An Imperial Concubine’s Tale

Scandal, Shipwreck, and Salvation in Seventeenth-Century Japan

New York: Columbia University Press, 2013

Ko wa sutetsu kokoro o dani mo hōrasaji to mo omoedomo ana u yo no naka
My child I’ve given up;
but my love for her, at least,
I’ll not let go;
yet oh! What a wretched world
that I must even think such things.
 – Nakako’s father Nakanoin Michikatsu, lamenting the exile of his daughter

A noblewoman born in sixteenth-century Japan had three possible life courses: marriage, palace service, or a convent. Women also often moved from one status to another, becoming nuns after the death of a husband, lover, or powerful male protector. Nakanoin Nakako (1591?-1671) could have been just such a model woman. As a child of about ten, she entered service in the imperial palace, where her duties included waiting upon Emperor GoYōzei (1571–1617; r. 1586–1611). If her life had gone according to plan, she might have brought honor to her family one day by giving birth to an imperial child, then retiring to a convent after the emperor’s death. Instead, Nakako became embroiled in a sex scandal. She and several other imperial concubines consented to assignations with male courtiers, they went to view open-air performances of kabuki dancing, and they all enjoyed drinking together at parties that are described as orgies of indiscriminate couplings. When the emperor discovered what they had been up to, he was outraged and demanded that the guilty courtiers and concubines alike be “executed, painfully, and before mine own eyes.” But the savage punishment he called for was unprecedented in court society, and no one was willing to take responsibility for carrying out his orders. The retired shogun Tokugawa Ieyasu was consulted, and counseled lenience. So it was that in the tenth month of 1609, Nakako was among the group of former imperial concubines banished indefinitely to the tiny island of Niijima off the eastern shore of Japan in the Pacific Ocean….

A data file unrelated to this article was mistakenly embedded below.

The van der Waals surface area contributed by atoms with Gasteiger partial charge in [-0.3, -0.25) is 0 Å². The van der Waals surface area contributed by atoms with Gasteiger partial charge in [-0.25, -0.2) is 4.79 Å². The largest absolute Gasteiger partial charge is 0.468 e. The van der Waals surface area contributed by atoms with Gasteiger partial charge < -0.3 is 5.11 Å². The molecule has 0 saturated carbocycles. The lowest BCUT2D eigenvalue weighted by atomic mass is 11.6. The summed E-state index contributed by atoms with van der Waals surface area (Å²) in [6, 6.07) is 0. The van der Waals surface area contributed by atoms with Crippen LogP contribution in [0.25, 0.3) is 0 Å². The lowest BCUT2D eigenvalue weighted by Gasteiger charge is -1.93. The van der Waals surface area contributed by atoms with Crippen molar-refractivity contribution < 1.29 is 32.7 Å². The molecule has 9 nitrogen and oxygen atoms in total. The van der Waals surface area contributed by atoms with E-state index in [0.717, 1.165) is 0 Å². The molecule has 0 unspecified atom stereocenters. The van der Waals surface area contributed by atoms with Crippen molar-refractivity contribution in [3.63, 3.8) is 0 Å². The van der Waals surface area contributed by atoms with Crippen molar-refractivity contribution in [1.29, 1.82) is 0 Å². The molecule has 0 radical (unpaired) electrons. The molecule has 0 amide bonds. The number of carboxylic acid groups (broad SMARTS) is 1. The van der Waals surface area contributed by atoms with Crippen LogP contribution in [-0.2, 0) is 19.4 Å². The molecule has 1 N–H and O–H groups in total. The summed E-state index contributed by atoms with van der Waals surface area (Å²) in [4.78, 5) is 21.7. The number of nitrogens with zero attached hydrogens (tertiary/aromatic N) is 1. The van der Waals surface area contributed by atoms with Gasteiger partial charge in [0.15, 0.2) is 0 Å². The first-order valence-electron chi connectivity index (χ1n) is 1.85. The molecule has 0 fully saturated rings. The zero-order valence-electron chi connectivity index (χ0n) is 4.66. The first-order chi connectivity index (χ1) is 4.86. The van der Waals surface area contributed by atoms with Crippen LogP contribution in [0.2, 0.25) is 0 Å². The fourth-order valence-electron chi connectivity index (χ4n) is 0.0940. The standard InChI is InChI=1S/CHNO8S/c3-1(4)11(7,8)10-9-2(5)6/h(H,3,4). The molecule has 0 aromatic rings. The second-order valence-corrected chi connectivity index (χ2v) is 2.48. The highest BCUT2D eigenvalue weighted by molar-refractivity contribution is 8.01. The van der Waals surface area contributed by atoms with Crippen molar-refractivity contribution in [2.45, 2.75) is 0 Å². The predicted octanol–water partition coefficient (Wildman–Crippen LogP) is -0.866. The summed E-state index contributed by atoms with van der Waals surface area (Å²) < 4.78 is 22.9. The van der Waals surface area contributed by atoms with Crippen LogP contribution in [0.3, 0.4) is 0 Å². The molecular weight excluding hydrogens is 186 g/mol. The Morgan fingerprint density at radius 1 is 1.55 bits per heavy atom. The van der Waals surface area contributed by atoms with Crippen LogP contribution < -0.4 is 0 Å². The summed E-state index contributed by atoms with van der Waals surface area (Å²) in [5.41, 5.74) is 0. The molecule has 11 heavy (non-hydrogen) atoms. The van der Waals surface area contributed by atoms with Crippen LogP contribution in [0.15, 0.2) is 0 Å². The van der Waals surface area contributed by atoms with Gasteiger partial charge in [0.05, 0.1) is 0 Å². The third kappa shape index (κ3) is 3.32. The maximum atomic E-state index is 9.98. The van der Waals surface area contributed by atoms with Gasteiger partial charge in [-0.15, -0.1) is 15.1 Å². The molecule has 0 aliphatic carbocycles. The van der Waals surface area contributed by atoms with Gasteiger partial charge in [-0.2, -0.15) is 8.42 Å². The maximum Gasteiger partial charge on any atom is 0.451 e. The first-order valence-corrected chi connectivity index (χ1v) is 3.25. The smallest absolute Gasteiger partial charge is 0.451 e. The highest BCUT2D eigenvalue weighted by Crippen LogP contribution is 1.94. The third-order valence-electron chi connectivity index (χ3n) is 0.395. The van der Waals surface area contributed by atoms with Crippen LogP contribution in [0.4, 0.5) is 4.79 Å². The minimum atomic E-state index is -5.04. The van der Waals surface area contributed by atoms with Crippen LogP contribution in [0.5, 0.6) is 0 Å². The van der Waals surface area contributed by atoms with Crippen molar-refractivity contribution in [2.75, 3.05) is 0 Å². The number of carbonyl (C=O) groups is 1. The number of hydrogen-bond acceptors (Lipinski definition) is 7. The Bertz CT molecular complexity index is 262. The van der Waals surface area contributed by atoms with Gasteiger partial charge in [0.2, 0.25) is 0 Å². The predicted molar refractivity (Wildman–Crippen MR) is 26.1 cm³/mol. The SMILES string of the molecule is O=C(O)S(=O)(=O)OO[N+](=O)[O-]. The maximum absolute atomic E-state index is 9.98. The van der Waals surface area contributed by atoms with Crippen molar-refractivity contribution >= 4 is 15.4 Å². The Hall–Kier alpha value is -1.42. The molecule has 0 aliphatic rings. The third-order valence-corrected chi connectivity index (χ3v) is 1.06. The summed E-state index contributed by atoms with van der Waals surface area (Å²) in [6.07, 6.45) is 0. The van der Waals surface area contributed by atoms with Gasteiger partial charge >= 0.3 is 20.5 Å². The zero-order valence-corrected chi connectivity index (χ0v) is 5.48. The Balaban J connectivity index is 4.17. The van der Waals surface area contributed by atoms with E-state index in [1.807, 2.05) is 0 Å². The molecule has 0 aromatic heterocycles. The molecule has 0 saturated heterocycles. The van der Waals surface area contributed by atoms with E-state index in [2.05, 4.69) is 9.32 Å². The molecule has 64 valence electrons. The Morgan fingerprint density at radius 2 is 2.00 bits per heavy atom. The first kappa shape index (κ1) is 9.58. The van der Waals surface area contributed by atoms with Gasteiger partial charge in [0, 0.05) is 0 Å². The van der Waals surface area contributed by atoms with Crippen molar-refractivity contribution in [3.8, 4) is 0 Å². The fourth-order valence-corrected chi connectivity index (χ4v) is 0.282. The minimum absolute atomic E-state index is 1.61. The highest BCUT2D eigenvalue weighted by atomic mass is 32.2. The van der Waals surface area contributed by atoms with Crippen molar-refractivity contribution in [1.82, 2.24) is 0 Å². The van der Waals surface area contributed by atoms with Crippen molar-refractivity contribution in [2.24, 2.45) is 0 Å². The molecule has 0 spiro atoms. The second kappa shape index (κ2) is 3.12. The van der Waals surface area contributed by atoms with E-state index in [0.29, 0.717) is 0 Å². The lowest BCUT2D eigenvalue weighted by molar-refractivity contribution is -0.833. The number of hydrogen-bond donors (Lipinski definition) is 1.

Nakako is the only woman involved in this scandal whose life can be traced—“documented” perhaps overstates the case—from birth to death. When I began researching her story I thought that I would eventually be able to tell at least part of it in her own words, but I was wrong. Unfortunately, nothing indisputably by Nakako herself—not even a poem—has survived. The material I did find straddles the worlds of fact and fiction: it includes oral history, poems, and a seventeenth-century novelette, as well as the more usual diaries, letters, and official histories. My aim in this book has been to convey something of what it might have been like to be a woman in Nakako’s world—without making anything up.

For more about the cover of the book, click here.